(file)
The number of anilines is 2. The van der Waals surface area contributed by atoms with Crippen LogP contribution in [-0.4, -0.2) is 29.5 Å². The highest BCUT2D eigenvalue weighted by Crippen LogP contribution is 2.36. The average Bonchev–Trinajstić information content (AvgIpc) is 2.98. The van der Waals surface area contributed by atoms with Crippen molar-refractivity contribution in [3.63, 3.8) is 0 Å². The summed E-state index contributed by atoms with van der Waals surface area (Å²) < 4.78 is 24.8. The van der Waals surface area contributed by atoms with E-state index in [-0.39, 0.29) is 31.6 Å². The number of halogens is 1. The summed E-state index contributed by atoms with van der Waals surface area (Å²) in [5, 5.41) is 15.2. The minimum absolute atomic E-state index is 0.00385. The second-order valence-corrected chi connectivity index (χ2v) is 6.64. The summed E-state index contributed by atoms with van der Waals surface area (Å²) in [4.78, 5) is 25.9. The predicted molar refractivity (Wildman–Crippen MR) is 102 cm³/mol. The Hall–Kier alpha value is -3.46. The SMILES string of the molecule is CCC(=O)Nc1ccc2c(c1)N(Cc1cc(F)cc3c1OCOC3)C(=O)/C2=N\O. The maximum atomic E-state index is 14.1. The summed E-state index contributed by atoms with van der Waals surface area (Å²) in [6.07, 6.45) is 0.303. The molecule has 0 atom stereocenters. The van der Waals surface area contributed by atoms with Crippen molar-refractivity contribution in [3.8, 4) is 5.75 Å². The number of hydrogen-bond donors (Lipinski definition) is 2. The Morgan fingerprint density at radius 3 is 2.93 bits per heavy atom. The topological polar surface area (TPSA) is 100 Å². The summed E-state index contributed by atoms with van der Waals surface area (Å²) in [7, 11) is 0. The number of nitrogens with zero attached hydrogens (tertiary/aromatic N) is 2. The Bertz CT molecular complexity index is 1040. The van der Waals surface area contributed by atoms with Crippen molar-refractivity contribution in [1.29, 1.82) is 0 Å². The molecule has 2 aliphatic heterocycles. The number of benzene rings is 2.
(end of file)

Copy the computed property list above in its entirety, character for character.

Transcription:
The number of anilines is 2. The van der Waals surface area contributed by atoms with Crippen LogP contribution in [-0.4, -0.2) is 29.5 Å². The highest BCUT2D eigenvalue weighted by Crippen LogP contribution is 2.36. The average Bonchev–Trinajstić information content (AvgIpc) is 2.98. The van der Waals surface area contributed by atoms with Crippen molar-refractivity contribution in [3.63, 3.8) is 0 Å². The summed E-state index contributed by atoms with van der Waals surface area (Å²) < 4.78 is 24.8. The van der Waals surface area contributed by atoms with E-state index in [-0.39, 0.29) is 31.6 Å². The number of halogens is 1. The summed E-state index contributed by atoms with van der Waals surface area (Å²) in [5, 5.41) is 15.2. The minimum absolute atomic E-state index is 0.00385. The second-order valence-corrected chi connectivity index (χ2v) is 6.64. The summed E-state index contributed by atoms with van der Waals surface area (Å²) in [4.78, 5) is 25.9. The predicted molar refractivity (Wildman–Crippen MR) is 102 cm³/mol. The Hall–Kier alpha value is -3.46. The SMILES string of the molecule is CCC(=O)Nc1ccc2c(c1)N(Cc1cc(F)cc3c1OCOC3)C(=O)/C2=N\O. The maximum atomic E-state index is 14.1. The summed E-state index contributed by atoms with van der Waals surface area (Å²) in [6.07, 6.45) is 0.303. The molecule has 0 atom stereocenters. The van der Waals surface area contributed by atoms with Crippen molar-refractivity contribution in [3.8, 4) is 5.75 Å². The number of hydrogen-bond donors (Lipinski definition) is 2. The Morgan fingerprint density at radius 3 is 2.93 bits per heavy atom. The topological polar surface area (TPSA) is 100 Å². The summed E-state index contributed by atoms with van der Waals surface area (Å²) in [7, 11) is 0. The number of nitrogens with zero attached hydrogens (tertiary/aromatic N) is 2. The Bertz CT molecular complexity index is 1040. The van der Waals surface area contributed by atoms with Crippen molar-refractivity contribution in [1.29, 1.82) is 0 Å². The molecule has 2 aliphatic heterocycles. The number of benzene rings is 2.